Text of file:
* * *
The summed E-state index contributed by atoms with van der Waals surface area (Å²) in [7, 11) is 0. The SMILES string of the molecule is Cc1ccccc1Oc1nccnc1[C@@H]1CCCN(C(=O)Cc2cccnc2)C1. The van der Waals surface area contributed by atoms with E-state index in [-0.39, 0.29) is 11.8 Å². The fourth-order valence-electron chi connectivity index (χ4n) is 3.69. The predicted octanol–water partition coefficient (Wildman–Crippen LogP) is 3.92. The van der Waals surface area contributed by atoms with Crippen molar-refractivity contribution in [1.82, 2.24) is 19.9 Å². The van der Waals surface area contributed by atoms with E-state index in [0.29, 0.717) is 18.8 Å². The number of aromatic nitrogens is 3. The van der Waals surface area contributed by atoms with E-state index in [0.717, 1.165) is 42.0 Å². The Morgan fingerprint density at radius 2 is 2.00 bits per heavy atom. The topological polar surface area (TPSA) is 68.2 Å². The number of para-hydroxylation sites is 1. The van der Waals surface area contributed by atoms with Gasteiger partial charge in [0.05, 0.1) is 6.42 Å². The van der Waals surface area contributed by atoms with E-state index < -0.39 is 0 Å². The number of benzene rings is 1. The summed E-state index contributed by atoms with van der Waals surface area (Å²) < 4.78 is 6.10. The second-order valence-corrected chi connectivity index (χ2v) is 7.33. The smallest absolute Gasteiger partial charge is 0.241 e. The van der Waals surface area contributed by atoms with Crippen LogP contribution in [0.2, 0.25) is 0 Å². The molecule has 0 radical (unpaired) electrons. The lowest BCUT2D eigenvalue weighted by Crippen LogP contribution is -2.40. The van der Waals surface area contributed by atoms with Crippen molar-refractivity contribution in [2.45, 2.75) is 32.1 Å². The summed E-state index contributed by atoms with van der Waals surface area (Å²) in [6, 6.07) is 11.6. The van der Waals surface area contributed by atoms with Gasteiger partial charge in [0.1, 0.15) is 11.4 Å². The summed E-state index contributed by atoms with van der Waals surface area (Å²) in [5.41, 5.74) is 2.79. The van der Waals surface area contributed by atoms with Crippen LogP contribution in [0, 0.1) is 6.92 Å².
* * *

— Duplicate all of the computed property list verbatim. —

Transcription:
The summed E-state index contributed by atoms with van der Waals surface area (Å²) in [7, 11) is 0. The SMILES string of the molecule is Cc1ccccc1Oc1nccnc1[C@@H]1CCCN(C(=O)Cc2cccnc2)C1. The van der Waals surface area contributed by atoms with E-state index in [-0.39, 0.29) is 11.8 Å². The fourth-order valence-electron chi connectivity index (χ4n) is 3.69. The predicted octanol–water partition coefficient (Wildman–Crippen LogP) is 3.92. The van der Waals surface area contributed by atoms with Crippen molar-refractivity contribution in [1.82, 2.24) is 19.9 Å². The van der Waals surface area contributed by atoms with E-state index in [0.29, 0.717) is 18.8 Å². The number of aromatic nitrogens is 3. The van der Waals surface area contributed by atoms with E-state index in [0.717, 1.165) is 42.0 Å². The Morgan fingerprint density at radius 2 is 2.00 bits per heavy atom. The topological polar surface area (TPSA) is 68.2 Å². The number of para-hydroxylation sites is 1. The van der Waals surface area contributed by atoms with Gasteiger partial charge in [0.05, 0.1) is 6.42 Å². The van der Waals surface area contributed by atoms with E-state index < -0.39 is 0 Å². The number of benzene rings is 1. The summed E-state index contributed by atoms with van der Waals surface area (Å²) < 4.78 is 6.10. The second-order valence-corrected chi connectivity index (χ2v) is 7.33. The smallest absolute Gasteiger partial charge is 0.241 e. The van der Waals surface area contributed by atoms with Crippen LogP contribution in [0.2, 0.25) is 0 Å². The molecule has 0 radical (unpaired) electrons. The lowest BCUT2D eigenvalue weighted by Crippen LogP contribution is -2.40. The van der Waals surface area contributed by atoms with Crippen molar-refractivity contribution in [2.45, 2.75) is 32.1 Å². The summed E-state index contributed by atoms with van der Waals surface area (Å²) in [6, 6.07) is 11.6. The van der Waals surface area contributed by atoms with Gasteiger partial charge in [0.1, 0.15) is 11.4 Å². The summed E-state index contributed by atoms with van der Waals surface area (Å²) in [5.41, 5.74) is 2.79. The van der Waals surface area contributed by atoms with Crippen LogP contribution in [0, 0.1) is 6.92 Å².